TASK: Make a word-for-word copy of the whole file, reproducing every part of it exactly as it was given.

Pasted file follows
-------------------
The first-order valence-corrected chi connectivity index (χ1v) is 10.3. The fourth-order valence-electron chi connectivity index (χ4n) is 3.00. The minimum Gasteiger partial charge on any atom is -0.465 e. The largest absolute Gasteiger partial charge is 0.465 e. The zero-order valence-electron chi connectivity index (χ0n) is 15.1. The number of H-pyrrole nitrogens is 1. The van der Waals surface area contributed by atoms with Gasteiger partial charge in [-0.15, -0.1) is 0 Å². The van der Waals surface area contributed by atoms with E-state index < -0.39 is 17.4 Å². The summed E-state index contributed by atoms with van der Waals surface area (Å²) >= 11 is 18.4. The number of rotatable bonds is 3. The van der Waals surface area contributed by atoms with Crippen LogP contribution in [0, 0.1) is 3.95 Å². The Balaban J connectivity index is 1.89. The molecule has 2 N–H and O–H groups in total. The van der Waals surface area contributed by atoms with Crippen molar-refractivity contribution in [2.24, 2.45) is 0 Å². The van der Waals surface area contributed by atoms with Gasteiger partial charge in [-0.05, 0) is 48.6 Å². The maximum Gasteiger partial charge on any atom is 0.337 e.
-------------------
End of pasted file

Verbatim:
The first-order valence-corrected chi connectivity index (χ1v) is 10.3. The fourth-order valence-electron chi connectivity index (χ4n) is 3.00. The minimum Gasteiger partial charge on any atom is -0.465 e. The largest absolute Gasteiger partial charge is 0.465 e. The zero-order valence-electron chi connectivity index (χ0n) is 15.1. The number of H-pyrrole nitrogens is 1. The van der Waals surface area contributed by atoms with Gasteiger partial charge in [-0.15, -0.1) is 0 Å². The van der Waals surface area contributed by atoms with E-state index < -0.39 is 17.4 Å². The summed E-state index contributed by atoms with van der Waals surface area (Å²) >= 11 is 18.4. The number of rotatable bonds is 3. The van der Waals surface area contributed by atoms with Crippen LogP contribution in [0, 0.1) is 3.95 Å². The Balaban J connectivity index is 1.89. The molecule has 2 N–H and O–H groups in total. The van der Waals surface area contributed by atoms with Crippen molar-refractivity contribution in [2.24, 2.45) is 0 Å². The van der Waals surface area contributed by atoms with Gasteiger partial charge in [-0.05, 0) is 48.6 Å². The maximum Gasteiger partial charge on any atom is 0.337 e.